The group tried its best to put pressure on the government for arresting all the 22 accused in this case. Fearing that the girl will be completely isolated when she finally deposes in court, in camera — very often lawyers representing the accused ask highly offensive questions which only adds to the victim’s trauma — we also tried through the NCW to set up a team of women observers in court. A decision in this regard is pending before the chief justice of Rajasthan.
Also, for the first time, we made the issue of rape into an election issue during the Lok Sabha elections in February 1998. We targeted three candidates, two of whom were involved in the hostel rape case. It was a matter of some satisfaction for us that all three candidates lost.
For us, the rehabilitation of the rape victim has been a primary concern. From the beginning, we have felt that the girl who had undergone such trauma needed professional help to heal. We urged the family several times that she be taken to a psychiatrist. In Jaipur, there is a government-run psychiatric centre and a few private psychiatrists. Unfortunately, no women’s organisation, not even the excellent short–stay home run by the Rajasthan University Women’s Association has the facility of a psychiatrist or a psychologist.
The victim’s family, at one level, feared the invasion of their privacy. At another level, they feared that their daughter’s case may be damaged if the defence counsel uses her visits to a psychiatrist to claim before the court that the girl was in an unstable state of mental health and, therefore, an unreliable witness. So, they kept postponing the issue of taking her to see a psychiatrist in Jaipur. Because of the likelihood, since January this year, of the girl’s statement being recorded any time, the family was also reluctant to take her outside the city for professional help. Meanwhile, the delaying tactics adopted by the accused to ensure repeated postponement of the framing of charges and trial has resulted in the statement of the girl not being recorded to date.
By March 1998, the girl who had not stepped out of her house for more than six months came close to suicidal tendencies. MAVJA urged the family to reconsider its stand on the psychiatric treatment in Jaipur. Even after an appointment had been fixed, the family backed out once again.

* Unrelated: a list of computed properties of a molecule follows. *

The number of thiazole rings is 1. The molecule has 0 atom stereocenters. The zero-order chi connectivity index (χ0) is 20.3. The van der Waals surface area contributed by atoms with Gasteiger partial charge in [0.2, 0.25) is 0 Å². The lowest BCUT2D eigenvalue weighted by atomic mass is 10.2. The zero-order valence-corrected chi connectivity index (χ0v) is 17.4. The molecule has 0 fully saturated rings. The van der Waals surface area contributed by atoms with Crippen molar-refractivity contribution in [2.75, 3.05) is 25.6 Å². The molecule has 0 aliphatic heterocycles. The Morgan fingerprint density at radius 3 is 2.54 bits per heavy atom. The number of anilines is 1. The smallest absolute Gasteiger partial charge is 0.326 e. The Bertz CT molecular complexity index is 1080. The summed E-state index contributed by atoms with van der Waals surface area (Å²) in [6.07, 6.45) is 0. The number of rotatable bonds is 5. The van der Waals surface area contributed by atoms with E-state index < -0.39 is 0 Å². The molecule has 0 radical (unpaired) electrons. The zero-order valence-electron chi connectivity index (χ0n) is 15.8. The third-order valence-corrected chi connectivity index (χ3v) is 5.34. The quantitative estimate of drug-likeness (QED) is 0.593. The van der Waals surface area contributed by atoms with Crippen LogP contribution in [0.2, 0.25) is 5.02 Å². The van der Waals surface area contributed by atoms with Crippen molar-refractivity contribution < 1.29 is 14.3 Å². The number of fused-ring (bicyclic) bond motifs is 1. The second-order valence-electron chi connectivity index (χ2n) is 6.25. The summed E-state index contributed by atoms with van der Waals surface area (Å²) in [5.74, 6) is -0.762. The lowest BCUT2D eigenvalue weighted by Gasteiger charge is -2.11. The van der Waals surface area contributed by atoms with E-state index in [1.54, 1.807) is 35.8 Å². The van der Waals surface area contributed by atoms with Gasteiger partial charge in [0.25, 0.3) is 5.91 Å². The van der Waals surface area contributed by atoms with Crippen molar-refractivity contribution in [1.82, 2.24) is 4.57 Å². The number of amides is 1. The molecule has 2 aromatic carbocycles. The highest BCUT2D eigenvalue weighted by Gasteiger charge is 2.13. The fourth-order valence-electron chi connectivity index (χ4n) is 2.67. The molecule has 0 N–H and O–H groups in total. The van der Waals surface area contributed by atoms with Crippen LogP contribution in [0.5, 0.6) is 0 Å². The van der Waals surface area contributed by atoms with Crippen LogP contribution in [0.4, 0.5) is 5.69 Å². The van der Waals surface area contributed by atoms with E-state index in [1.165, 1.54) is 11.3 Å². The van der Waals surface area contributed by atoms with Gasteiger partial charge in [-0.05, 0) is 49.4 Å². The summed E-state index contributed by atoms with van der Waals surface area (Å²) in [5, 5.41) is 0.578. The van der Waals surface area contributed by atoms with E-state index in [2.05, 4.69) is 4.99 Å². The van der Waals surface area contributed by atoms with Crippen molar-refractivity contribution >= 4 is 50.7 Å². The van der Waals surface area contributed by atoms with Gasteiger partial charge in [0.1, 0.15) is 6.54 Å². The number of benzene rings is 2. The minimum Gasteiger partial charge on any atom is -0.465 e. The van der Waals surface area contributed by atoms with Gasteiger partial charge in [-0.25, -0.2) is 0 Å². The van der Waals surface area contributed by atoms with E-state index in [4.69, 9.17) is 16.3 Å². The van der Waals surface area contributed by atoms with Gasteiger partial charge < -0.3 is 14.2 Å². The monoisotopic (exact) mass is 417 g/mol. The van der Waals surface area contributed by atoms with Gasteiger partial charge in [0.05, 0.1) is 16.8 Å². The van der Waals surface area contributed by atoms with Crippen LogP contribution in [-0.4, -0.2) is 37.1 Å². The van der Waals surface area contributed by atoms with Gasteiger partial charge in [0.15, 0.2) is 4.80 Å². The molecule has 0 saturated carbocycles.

As the girl spoke of feeling suffocated in the house, she was taken on a holiday for a week by a member of MAVJA. We also contacted women’s organisations across the country seeking help to give the girl an opportunity to heal — receive psychiatric care, get involved in productive work along, be assured full security. Sadly, we were told that there was no such home available anywhere.
We then felt it would help if she could at least step out of her home every day for a few hours. A Child Resource Centre, Vihaan, aware of her situation, offered her a work opportunity. She was given the task of setting up a library for the organisation, a job which she handled well. She also took active interest in other activities of the organisation and was on good terms with all. In her six weeks association with Vihaan, there was not a single instance of her ever making a pass at any of the male co–workers.
Following her retraction, we asked the girl why she had given a different account earlier. She said she feared the wrath of her family if she told the truth. So, on knowing that the family had reported her missing to the police, she chose to lie. More importantly, she said with tears in her eyes: “I did not want to lose this person. It was the first time that I had made my own choice out of love and I wanted to protect him. I feel very sorry that I have lost him now”. Asked how she expected to build an intimate relationship with someone after assuming a false identity, she